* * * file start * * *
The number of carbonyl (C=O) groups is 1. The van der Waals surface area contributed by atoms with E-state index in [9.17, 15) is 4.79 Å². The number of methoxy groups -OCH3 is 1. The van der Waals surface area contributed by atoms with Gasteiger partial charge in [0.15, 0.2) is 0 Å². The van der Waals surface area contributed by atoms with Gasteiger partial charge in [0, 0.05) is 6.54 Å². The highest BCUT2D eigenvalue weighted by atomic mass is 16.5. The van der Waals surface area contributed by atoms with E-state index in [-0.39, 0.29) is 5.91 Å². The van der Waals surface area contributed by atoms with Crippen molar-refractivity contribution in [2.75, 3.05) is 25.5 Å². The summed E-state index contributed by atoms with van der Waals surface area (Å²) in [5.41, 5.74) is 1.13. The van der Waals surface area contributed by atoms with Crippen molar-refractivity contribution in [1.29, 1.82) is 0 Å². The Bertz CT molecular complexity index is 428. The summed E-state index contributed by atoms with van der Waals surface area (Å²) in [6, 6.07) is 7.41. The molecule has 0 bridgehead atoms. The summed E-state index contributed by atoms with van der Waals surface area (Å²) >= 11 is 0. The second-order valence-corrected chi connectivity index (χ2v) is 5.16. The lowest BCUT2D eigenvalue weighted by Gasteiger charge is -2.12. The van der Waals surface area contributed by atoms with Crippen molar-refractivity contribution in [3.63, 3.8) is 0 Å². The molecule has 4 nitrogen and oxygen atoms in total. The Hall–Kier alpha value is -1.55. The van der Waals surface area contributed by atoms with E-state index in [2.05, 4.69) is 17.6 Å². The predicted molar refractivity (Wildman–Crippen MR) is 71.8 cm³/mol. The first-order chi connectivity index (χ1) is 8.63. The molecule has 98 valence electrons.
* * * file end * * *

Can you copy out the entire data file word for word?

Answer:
The number of carbonyl (C=O) groups is 1. The van der Waals surface area contributed by atoms with E-state index in [9.17, 15) is 4.79 Å². The number of methoxy groups -OCH3 is 1. The van der Waals surface area contributed by atoms with Gasteiger partial charge in [0.15, 0.2) is 0 Å². The van der Waals surface area contributed by atoms with Gasteiger partial charge in [0, 0.05) is 6.54 Å². The highest BCUT2D eigenvalue weighted by atomic mass is 16.5. The van der Waals surface area contributed by atoms with E-state index in [-0.39, 0.29) is 5.91 Å². The van der Waals surface area contributed by atoms with Crippen molar-refractivity contribution in [2.75, 3.05) is 25.5 Å². The summed E-state index contributed by atoms with van der Waals surface area (Å²) in [5.41, 5.74) is 1.13. The van der Waals surface area contributed by atoms with Crippen molar-refractivity contribution in [1.29, 1.82) is 0 Å². The Bertz CT molecular complexity index is 428. The summed E-state index contributed by atoms with van der Waals surface area (Å²) in [6, 6.07) is 7.41. The molecule has 0 bridgehead atoms. The summed E-state index contributed by atoms with van der Waals surface area (Å²) >= 11 is 0. The second-order valence-corrected chi connectivity index (χ2v) is 5.16. The lowest BCUT2D eigenvalue weighted by Gasteiger charge is -2.12. The van der Waals surface area contributed by atoms with Crippen molar-refractivity contribution in [3.63, 3.8) is 0 Å². The molecule has 4 nitrogen and oxygen atoms in total. The Hall–Kier alpha value is -1.55. The van der Waals surface area contributed by atoms with E-state index in [2.05, 4.69) is 17.6 Å². The predicted molar refractivity (Wildman–Crippen MR) is 71.8 cm³/mol. The first-order chi connectivity index (χ1) is 8.63. The molecule has 98 valence electrons.